‘Bloomberg Game Changers' Returns With Focus on Entertainment Business Giants
Rupert Murdoch, Reed Hastings, Jeff Bezos, Richard Branson and J.K. Rowling are among those featured as business channel prepares to launch more original series.
NEW YORK — Bloomberg Television’s business biography series Bloomberg Game Changers returns Tuesday night for its second season, which will focus on people — including Rupert Murdoch, Reed Hastings and J.K. Rowling — who have changed the face of the media and entertainment industry.
The new episodes of the weekly documentary series, described as a Behind the Music about business leaders, comes as the business and financial news network is looking to launch at least two additional original series during the coming months.
Bloomberg Television is looking to program beyond the coverage of the day’s markets and deals action with longer-form looks at companies and individuals impacting business and society. The strategy is championed by Andy Lack — the former NBC News president and now Bloomberg Media Group CEO — with the goal to attract a broader mix of viewers in the evening hours.
Without sharing viewership data, execs said Game Changers did well in its first season. The series has generated advertiser interest, with U.S. Bank sponsoring it in the States and BNP Paribas sponsoring it in the Asia-Pacific region.
Game Changers airs Tuesdays and Thursdays at 9 p.m. Eastern and Pacific.
The new season’s seven episodes will feature looks at News Corp. chairman and CEO Murdoch, Netflix CEO Hastings, Harry Potter author Rowling, famously reclusive Amazon.com boss Jeff Bezos and British entrepreneur Richard Branson, among others.
In general, the episodes are 30 minutes long, but the episode on Murdoch will be twice that.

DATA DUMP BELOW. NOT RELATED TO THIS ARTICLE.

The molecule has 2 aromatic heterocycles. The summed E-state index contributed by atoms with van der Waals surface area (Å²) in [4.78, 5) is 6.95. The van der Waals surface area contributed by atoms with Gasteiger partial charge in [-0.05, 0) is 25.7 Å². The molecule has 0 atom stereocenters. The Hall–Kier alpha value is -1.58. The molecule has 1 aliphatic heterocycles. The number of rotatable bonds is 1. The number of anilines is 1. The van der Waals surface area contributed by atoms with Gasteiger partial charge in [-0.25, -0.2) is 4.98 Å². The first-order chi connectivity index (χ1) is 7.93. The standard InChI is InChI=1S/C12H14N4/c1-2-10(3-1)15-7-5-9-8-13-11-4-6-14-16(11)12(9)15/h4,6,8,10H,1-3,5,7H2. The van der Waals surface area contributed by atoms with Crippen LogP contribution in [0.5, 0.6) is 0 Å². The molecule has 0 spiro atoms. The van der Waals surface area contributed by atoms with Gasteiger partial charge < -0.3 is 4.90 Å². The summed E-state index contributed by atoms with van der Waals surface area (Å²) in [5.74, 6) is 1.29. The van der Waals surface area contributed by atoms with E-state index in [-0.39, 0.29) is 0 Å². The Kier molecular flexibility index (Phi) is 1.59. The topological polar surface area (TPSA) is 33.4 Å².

Bloomberg TV also is working on an extended 60-minute version of last season’s show about Facebook founder Mark Zuckerberg. Also profiled in the first season, which focused on tech leaders, were Google founders Larry Page and Sergey Brin, music mogul Jay-Z and Apple leader Steve Jobs.
Bloomberg places the full episodes online after they air. The Jobs episode ranks among the top 15 most-viewed videos on Bloomberg.com, according to Omniture data.
Nina Weinstein, executive producer of Game Changers, said this season’s focus on media and entertainment figures makes sense because of audiences’ familiarity with their companies and the entrepreneurs’ compelling stories.
“I think people are more interested in these stories now. You can even tell from The Social Network where everyone thought, ‘Who is going to watch a movie about a start-up?' ” she said. “They have compelling, fabulous and interesting stories. There is drama in their lives and how they built their businesses.”
Except for the Branson episode, the show typically doesn’t include interviews with the personalities in focus. Instead, friends, relatives, former business partners and others talk about them.
For example, the Murdoch show includes former right-hand man Peter Chernin, who remains a big Hollywood player with his Fox-housed production deal; Fox Sports head David Hill; Anthea Disney, the former CEO of HarperCollins; and Andrew Butcher, Murdoch’s former spokesman.
“Last season, nobody had heard of the show, so we had to do this whole song and dance to try and get people to do an interview,” Weinstein said. “This season, when we called executives, they all knew the show.”
What are some of the things that Weinstein learned this season? “I didn’t know that Reed Hastings was as involved in education as he is,” she said. “He was on the state board of education for years. He was appointed by Gray Davis.”
She also learned how emotional it was for Branson to sell Virgin Records “and how he just broke down in tears,” Weinstein said. “He told us that, and we had his former assistant of 30 years who said he just cried and cried and cried. The guy looks like a happy-go-lucky guy who doesn’t seem to get that emotional about anything, and it just broke his heart.”
Most of these business leaders have one thing in common, she’s noticed. “They are not doing it for the money after a while,” Weinstein said. “They could all retire and be very happy. They are not driven by money. Almost every single show, somebody says they want to change the world.”